The “In a Box” project required us, the students, to design and fill a box that conveys a certain theme.
In the very beginning, the class was introduced to Joseph Cornell, the inspiration artist, by watching videos and analyzing his box artworks. We also observed many other artist’s works and learned their art techniques through videos, images and media testing. For example, we molded air dry clay and did paper layering. After the several classes of observation and media experimentation, we began focusing on our own individual projects. To give us a general direction, the class brainstormed a list of themes together. Each student was then randomly designated with a theme by drawing lots. From the two themes I drew, I chose “dream” to focus my project on. Then, every student created a personal idea web of what they think is connected to their theme. For me, I branched out dream to sleeping, night time, fantasy, hope, desire and many more. In our sketchbooks, we also made an idea vs. visual table. Some things I jotted down were fantasy to castle and sleeping to bed. The last planning activity was to sketch a final composition of our box.
Finally, we were set to construct our box! For me, the second I got studio time, I painted the inside of my box white with a dry brush to give it an old wooden texture. After that, I collected materials. In my vision, I was resolute with the idea of using glass bottles, so that was the first thing I picked. However, while I was sifting for more items, I began choosing objects that looked nice and notnecessarily the ones that fitted my theme. The objects were either brown, beige, yellow, or white, even though I was supposed to use dark colors to show night time. My peers also felt as if my box was communicating “nature” because of the organic colors instead of “dream”. That’s when I became stuck and had to rethink about my plans. To resolve this challenge, I thought deeper into the meaning of “dream”. That’s when I discovered the difference between cliché and original. In my planning process, I only thought about the surface meaning of dreams, such as people dream when they sleep and kids dream to become princesses/princes. I decided to not focus on these common dreams, and thought about how in our world, there are people who dream of a home. By making changes to my plans, my product differed greatly from my final composition (except for the bottle which I kept!).
For this project, I must say I pushed myself to try out new techniques. Whencreating an assemblage, I had to keep in mind when placing something in the middle or in the upper part of the box, something needs to hold/support it or else it would fall (because of gravity!). Therefore, I also had to think about how to incorporate the holders/supporters in my art. For example, I created compartments and walls to put objects near the top. I believe I did a great job, using color to unify my art, showing levels, and conveying my feelings/ideas through my box. Although I missed two studio time, I still completed my box in time, so I believe I have organized my time well! From being able to adapt designs based on project to good time-management, and from being able to analyze themes to high workmanship, I believe I have matured as an artist.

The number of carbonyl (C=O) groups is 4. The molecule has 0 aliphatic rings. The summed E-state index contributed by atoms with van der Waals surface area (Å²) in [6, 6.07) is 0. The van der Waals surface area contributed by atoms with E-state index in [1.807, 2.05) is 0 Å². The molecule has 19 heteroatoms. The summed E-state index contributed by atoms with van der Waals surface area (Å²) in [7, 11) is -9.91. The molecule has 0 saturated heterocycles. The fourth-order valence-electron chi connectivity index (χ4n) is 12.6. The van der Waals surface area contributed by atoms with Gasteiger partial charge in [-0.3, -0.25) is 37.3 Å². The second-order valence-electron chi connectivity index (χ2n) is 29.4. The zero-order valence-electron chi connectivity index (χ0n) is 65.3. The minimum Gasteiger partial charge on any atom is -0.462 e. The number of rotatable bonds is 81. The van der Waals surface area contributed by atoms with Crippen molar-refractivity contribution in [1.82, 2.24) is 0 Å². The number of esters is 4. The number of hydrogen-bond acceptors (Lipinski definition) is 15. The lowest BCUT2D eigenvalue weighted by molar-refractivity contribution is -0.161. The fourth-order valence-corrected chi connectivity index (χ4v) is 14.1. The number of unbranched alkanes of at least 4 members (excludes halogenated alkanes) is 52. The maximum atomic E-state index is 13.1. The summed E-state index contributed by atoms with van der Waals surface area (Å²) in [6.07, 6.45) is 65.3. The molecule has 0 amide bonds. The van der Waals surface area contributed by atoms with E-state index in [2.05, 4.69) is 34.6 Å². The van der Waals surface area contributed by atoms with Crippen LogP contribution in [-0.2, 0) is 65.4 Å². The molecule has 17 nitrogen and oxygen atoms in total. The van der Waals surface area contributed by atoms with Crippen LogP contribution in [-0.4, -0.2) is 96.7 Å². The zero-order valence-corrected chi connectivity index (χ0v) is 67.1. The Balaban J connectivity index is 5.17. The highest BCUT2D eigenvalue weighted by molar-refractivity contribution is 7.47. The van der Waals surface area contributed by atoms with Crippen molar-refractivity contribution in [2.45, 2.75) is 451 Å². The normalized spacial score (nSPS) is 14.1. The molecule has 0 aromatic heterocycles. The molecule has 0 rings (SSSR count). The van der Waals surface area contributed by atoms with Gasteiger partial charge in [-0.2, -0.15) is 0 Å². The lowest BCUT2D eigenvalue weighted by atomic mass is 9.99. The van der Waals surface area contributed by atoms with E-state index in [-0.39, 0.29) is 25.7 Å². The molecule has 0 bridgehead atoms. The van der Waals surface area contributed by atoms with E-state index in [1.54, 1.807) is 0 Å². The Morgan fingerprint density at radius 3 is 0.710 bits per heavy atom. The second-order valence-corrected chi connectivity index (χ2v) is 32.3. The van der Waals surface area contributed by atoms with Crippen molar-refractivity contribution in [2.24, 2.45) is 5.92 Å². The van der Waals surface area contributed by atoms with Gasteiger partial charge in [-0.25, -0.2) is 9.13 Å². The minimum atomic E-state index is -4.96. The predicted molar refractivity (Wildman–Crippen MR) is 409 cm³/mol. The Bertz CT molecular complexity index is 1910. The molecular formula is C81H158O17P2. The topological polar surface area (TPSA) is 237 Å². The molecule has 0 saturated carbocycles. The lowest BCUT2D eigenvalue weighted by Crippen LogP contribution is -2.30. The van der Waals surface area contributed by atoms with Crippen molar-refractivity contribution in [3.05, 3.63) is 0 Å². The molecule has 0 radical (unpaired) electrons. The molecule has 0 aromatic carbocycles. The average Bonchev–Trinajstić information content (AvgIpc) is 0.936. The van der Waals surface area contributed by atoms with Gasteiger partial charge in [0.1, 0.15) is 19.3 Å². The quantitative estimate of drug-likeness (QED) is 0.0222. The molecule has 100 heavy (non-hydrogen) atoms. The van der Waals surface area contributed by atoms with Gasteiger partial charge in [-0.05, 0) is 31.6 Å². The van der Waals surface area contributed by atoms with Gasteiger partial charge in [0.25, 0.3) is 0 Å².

By analyzing Joseph Cornell’s artworks, I learned that each of his boxes wanted to tell a story, but the audience had to decipher the story themselves because Cornell avoided literality and conveyed ideas in his own ways. I wanted to do the same to my box so instead of plainly showing thought bubbles, beds, moon and stars, I went a different direction to represent “dream”. The way I designed my box resembles a home. Home symbolizes dream because there are people such as orphans and refugees who long for a home, so this is their dream. The color scheme also plays a role in delivering the theme as it is old-looking and, as Ms. Z have described it, “looks like an old grandma’s home”, creating a nostalgic, warm, and protective feeling, showing how dreams are filled with joy.
Stretch and Explore
In the process of my working, I shared that I playfully followed my desire when choosing the objects instead of restraining myself to my original plan. Although this pushed me off my tracks at one point, it allowed me grow as an artist, giving me opportunity to discover deeper into the meaning of my theme. Without the constraint of my my preconceived plan, I stretched and explored and tested my abilities when creating art.
Understand the Art World
This unit introduced me to many new artists that inspired me such as Joseph Cornell, Chiharu Shiota, Kara Walker and other artists. From them I learned a variety of art techniques such as gluing yarn, layering paper to show depth, using found objects and giving it a new meaning and, of course, creating art in a box. Kara Walker’s art showed her culture and how history impacted her art focus, this inspired me to think about our current society and the life of refugees. Chiharu Shiota motivated me to be confident in my art. Although in one video she said she was shy in front of cameras, her art is magnificent, encouraging me to believe in what I am creating. Joseph Cornell’s boxes are filled with found objects and nothing purposely created which inspired me to not use air-dried clay but rather objects people brought in which I gave new meanings to. Understanding the art world was key to my final product.